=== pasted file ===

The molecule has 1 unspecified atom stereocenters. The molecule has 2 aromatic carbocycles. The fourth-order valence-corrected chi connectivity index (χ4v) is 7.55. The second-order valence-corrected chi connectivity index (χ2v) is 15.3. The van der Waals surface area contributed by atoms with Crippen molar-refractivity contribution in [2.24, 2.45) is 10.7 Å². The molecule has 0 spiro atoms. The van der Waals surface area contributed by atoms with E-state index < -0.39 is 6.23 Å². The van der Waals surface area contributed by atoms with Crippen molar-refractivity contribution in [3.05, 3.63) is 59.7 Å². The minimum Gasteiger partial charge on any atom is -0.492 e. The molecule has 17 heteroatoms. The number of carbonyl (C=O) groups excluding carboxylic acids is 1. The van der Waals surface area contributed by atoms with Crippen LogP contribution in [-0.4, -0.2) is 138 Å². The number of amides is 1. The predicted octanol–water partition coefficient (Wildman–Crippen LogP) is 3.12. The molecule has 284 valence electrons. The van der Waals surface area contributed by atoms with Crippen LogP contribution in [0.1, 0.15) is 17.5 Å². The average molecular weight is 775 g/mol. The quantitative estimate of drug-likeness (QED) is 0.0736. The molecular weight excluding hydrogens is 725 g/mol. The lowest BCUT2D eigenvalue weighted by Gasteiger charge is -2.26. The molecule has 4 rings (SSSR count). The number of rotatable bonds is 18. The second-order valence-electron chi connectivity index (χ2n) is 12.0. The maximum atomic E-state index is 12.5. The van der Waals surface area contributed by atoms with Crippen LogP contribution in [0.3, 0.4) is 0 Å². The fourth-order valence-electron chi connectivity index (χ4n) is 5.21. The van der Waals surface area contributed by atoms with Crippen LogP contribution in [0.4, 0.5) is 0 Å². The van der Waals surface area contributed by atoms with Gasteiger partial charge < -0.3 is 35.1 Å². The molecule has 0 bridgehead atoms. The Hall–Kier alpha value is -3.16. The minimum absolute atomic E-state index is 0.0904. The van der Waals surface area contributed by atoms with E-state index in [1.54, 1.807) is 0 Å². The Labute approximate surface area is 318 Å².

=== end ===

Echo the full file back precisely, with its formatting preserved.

The molecule has 1 unspecified atom stereocenters. The molecule has 2 aromatic carbocycles. The fourth-order valence-corrected chi connectivity index (χ4v) is 7.55. The second-order valence-corrected chi connectivity index (χ2v) is 15.3. The van der Waals surface area contributed by atoms with Crippen molar-refractivity contribution in [2.24, 2.45) is 10.7 Å². The molecule has 0 spiro atoms. The van der Waals surface area contributed by atoms with E-state index < -0.39 is 6.23 Å². The van der Waals surface area contributed by atoms with Crippen molar-refractivity contribution in [3.05, 3.63) is 59.7 Å². The minimum Gasteiger partial charge on any atom is -0.492 e. The molecule has 17 heteroatoms. The number of carbonyl (C=O) groups excluding carboxylic acids is 1. The van der Waals surface area contributed by atoms with Crippen LogP contribution in [-0.4, -0.2) is 138 Å². The number of amides is 1. The predicted octanol–water partition coefficient (Wildman–Crippen LogP) is 3.12. The molecule has 284 valence electrons. The van der Waals surface area contributed by atoms with Crippen LogP contribution in [0.1, 0.15) is 17.5 Å². The average molecular weight is 775 g/mol. The quantitative estimate of drug-likeness (QED) is 0.0736. The molecular weight excluding hydrogens is 725 g/mol. The lowest BCUT2D eigenvalue weighted by Gasteiger charge is -2.26. The molecule has 4 rings (SSSR count). The number of rotatable bonds is 18. The second-order valence-electron chi connectivity index (χ2n) is 12.0. The maximum atomic E-state index is 12.5. The van der Waals surface area contributed by atoms with Crippen LogP contribution in [0.3, 0.4) is 0 Å². The fourth-order valence-electron chi connectivity index (χ4n) is 5.21. The van der Waals surface area contributed by atoms with Crippen LogP contribution in [0.4, 0.5) is 0 Å². The van der Waals surface area contributed by atoms with Gasteiger partial charge < -0.3 is 35.1 Å². The molecule has 0 bridgehead atoms. The Hall–Kier alpha value is -3.16. The minimum absolute atomic E-state index is 0.0904. The van der Waals surface area contributed by atoms with E-state index in [1.54, 1.807) is 0 Å². The Labute approximate surface area is 318 Å².